5 Min Read
* Q3 vacancy falls to lowest level in more than 5 years
* Q3 rent up 0.7 percent over Q2
* Q3 rent increases 2.4 pct year over year
By Ilaina Jonas
Oct 6 (Reuters) - Americans continued to shun home ownership in the third quarter and construction remained tight, fueling rent increases and pushing the average apartment vacancy rate to its lowest level in more than five years, according to real estate research firm Reis Inc.
The third-quarter U.S. vacancy rate dropped to 5.6 percent from 5.9 percent in the second quarter, approaching its lowest level since mid-2006, when vacancy hit 5.5 percent, Reis said in a report released on Thursday.
The U.S. apartment market has been one of the two best performing sectors of commercial real estate over the past year, helped by the move away from home ownership and by job growth among young people who were confident enough to move out of their parents' homes or ditch their roommates, the report said. Hotels have been the other top performing segment.
The average asking rent climbed 0.6 percent to $1,059 per month. Factoring out months of free rent and other perks landlords offer to lure tenants, effective rent rose 0.7 percent to $1,004 a month, according to Reis. Effective rent was 2.4 percent higher than a year ago, growing more robustly than asking rent, which was up 2.1 percent, and indicating that landlords no longer felt as compelled to offer perks.
During the third quarter, increasing rents were pervasive, with 81 of the 82 markets that Reis tracks posting higher effective rents. Only Las Vegas bucked the trend, posting flat rent.
"Multifamily has really good fundamentals," Reid Liffmann, managing director of alternative investment advisor Angelo Gordon & Co, said on Wednesday, speaking at the iGlobal Forum Real Estate Private Equity Summit in New York.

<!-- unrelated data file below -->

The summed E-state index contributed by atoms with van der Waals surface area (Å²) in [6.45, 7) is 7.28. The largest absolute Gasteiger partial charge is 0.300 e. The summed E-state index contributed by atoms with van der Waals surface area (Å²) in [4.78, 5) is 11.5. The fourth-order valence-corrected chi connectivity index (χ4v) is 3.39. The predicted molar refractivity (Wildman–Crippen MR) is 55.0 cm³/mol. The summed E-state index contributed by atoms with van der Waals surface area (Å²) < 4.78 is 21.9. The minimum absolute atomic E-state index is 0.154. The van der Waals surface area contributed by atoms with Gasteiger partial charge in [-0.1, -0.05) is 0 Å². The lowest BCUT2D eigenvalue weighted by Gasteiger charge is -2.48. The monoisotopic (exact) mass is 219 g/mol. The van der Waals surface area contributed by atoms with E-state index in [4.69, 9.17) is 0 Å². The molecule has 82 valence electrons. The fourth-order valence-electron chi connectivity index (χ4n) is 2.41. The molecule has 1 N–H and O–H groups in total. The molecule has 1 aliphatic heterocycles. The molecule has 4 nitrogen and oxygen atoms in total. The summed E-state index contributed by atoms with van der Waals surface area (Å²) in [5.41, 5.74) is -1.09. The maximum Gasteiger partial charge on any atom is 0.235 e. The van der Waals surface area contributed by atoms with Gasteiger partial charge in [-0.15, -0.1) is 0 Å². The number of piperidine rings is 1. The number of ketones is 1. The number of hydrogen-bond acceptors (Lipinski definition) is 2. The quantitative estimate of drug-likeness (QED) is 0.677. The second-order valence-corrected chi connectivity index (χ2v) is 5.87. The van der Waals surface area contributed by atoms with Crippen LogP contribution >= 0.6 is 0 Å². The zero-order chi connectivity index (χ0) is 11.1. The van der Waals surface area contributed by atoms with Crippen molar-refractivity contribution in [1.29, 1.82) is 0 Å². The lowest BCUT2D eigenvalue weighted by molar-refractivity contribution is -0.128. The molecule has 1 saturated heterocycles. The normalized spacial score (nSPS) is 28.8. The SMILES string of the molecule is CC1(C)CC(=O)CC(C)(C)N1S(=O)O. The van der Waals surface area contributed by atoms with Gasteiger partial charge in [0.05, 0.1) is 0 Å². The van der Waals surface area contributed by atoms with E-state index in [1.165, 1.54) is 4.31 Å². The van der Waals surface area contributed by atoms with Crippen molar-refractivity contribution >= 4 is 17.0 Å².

"There's a lot of reasons why multifamily is working well," he said, citing the move away from home ownership. "We have bought multifamily selectively," he said.
For related graphics on the U.S. apartment market
please click on: link.reuters.com/raf34s
New construction remained constrained as only 8,183 units came to market, the second-lowest level since Reis began tracking the apartment market in 1999. The lowest was in this year's first quarter.
"With continued tightness in new supply in 2011, we expect vacancies to continue to decline throughout the remainder of the year as households favor the rental market," Reis senior economist Ryan Severino said in a statement.
New interest in apartment construction will not translate into livable units until late next year, he said.
Still, some investors are wary that apartment building prices may have gone too far and the sector in some markets eventually will fall victim to overzealous developers.
"There will be select markets, as in past history, that will get overbuilt quicker than expected," Liffmann said.
But in the land-constrained market of New York City, the largest U.S. apartment market, the vacancy rate edged lower to 2.6 percent in the third quarter from 2.7 in the second quarter, Reis said. The slight drop in vacancy was enough to trigger a surge in rents, up 1.2 percent in the third quarter to $2,859 a month.
Although it pales in size compared with New York, New Haven, Connecticut, remained the tightest market at 1.9 percent, buoyed by a large student population, including from Yale University. New Haven's average rent rose 1 percent over the second quarter to $1,101 per month. (Reporting by Ilaina Jonas; Editing by Gary Hill)